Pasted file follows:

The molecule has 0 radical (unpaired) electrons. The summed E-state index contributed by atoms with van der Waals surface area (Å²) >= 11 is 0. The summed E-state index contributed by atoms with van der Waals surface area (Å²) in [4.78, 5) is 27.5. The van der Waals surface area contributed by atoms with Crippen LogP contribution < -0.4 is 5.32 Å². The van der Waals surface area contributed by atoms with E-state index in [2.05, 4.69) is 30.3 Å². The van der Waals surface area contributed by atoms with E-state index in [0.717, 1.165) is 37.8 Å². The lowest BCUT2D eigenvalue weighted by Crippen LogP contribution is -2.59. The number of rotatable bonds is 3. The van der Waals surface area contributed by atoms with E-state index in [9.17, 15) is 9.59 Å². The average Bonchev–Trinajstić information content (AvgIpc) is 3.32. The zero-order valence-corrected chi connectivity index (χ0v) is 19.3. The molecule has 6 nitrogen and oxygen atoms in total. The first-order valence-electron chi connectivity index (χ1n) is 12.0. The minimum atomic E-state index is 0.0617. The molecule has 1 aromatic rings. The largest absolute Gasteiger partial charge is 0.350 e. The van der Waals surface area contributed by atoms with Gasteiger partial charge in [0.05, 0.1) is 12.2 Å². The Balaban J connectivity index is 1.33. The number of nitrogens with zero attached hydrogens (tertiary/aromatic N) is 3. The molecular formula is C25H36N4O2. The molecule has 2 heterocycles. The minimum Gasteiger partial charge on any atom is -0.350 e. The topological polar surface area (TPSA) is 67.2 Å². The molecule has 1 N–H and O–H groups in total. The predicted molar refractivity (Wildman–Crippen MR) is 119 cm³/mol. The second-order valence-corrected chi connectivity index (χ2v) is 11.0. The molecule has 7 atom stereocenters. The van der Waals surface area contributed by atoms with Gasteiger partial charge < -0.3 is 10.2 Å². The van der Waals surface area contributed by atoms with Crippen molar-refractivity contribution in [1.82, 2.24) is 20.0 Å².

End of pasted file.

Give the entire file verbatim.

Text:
The molecule has 0 radical (unpaired) electrons. The summed E-state index contributed by atoms with van der Waals surface area (Å²) >= 11 is 0. The summed E-state index contributed by atoms with van der Waals surface area (Å²) in [4.78, 5) is 27.5. The van der Waals surface area contributed by atoms with Crippen LogP contribution < -0.4 is 5.32 Å². The van der Waals surface area contributed by atoms with E-state index in [2.05, 4.69) is 30.3 Å². The van der Waals surface area contributed by atoms with E-state index in [0.717, 1.165) is 37.8 Å². The lowest BCUT2D eigenvalue weighted by Crippen LogP contribution is -2.59. The number of rotatable bonds is 3. The van der Waals surface area contributed by atoms with E-state index in [9.17, 15) is 9.59 Å². The average Bonchev–Trinajstić information content (AvgIpc) is 3.32. The zero-order valence-corrected chi connectivity index (χ0v) is 19.3. The molecule has 6 nitrogen and oxygen atoms in total. The first-order valence-electron chi connectivity index (χ1n) is 12.0. The minimum atomic E-state index is 0.0617. The molecule has 1 aromatic rings. The largest absolute Gasteiger partial charge is 0.350 e. The van der Waals surface area contributed by atoms with Gasteiger partial charge in [0.05, 0.1) is 12.2 Å². The Balaban J connectivity index is 1.33. The number of nitrogens with zero attached hydrogens (tertiary/aromatic N) is 3. The molecular formula is C25H36N4O2. The molecule has 2 heterocycles. The minimum Gasteiger partial charge on any atom is -0.350 e. The topological polar surface area (TPSA) is 67.2 Å². The molecule has 1 N–H and O–H groups in total. The predicted molar refractivity (Wildman–Crippen MR) is 119 cm³/mol. The second-order valence-corrected chi connectivity index (χ2v) is 11.0. The molecule has 7 atom stereocenters. The van der Waals surface area contributed by atoms with Gasteiger partial charge < -0.3 is 10.2 Å². The van der Waals surface area contributed by atoms with Crippen molar-refractivity contribution in [1.82, 2.24) is 20.0 Å².